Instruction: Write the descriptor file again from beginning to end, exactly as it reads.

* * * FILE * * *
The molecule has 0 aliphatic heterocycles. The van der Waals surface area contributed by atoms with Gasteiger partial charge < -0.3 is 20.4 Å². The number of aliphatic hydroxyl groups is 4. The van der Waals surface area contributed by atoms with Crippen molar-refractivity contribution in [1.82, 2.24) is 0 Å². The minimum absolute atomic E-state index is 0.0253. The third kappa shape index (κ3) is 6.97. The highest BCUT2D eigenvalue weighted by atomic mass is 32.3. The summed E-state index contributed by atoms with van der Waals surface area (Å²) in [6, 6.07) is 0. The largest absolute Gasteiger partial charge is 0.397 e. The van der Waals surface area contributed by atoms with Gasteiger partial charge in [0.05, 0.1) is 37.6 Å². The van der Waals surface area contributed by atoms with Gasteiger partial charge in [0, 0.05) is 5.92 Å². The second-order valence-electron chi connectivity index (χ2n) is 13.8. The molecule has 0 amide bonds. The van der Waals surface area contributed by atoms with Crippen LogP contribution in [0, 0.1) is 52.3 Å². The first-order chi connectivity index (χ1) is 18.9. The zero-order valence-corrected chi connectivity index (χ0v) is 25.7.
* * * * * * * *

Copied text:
The molecule has 0 aliphatic heterocycles. The van der Waals surface area contributed by atoms with Gasteiger partial charge < -0.3 is 20.4 Å². The number of aliphatic hydroxyl groups is 4. The van der Waals surface area contributed by atoms with Crippen molar-refractivity contribution in [1.82, 2.24) is 0 Å². The minimum absolute atomic E-state index is 0.0253. The third kappa shape index (κ3) is 6.97. The highest BCUT2D eigenvalue weighted by atomic mass is 32.3. The summed E-state index contributed by atoms with van der Waals surface area (Å²) in [6, 6.07) is 0. The largest absolute Gasteiger partial charge is 0.397 e. The van der Waals surface area contributed by atoms with Gasteiger partial charge in [0.05, 0.1) is 37.6 Å². The van der Waals surface area contributed by atoms with Gasteiger partial charge in [0, 0.05) is 5.92 Å². The second-order valence-electron chi connectivity index (χ2n) is 13.8. The molecule has 0 amide bonds. The van der Waals surface area contributed by atoms with Crippen LogP contribution in [0, 0.1) is 52.3 Å². The first-order chi connectivity index (χ1) is 18.9. The zero-order valence-corrected chi connectivity index (χ0v) is 25.7.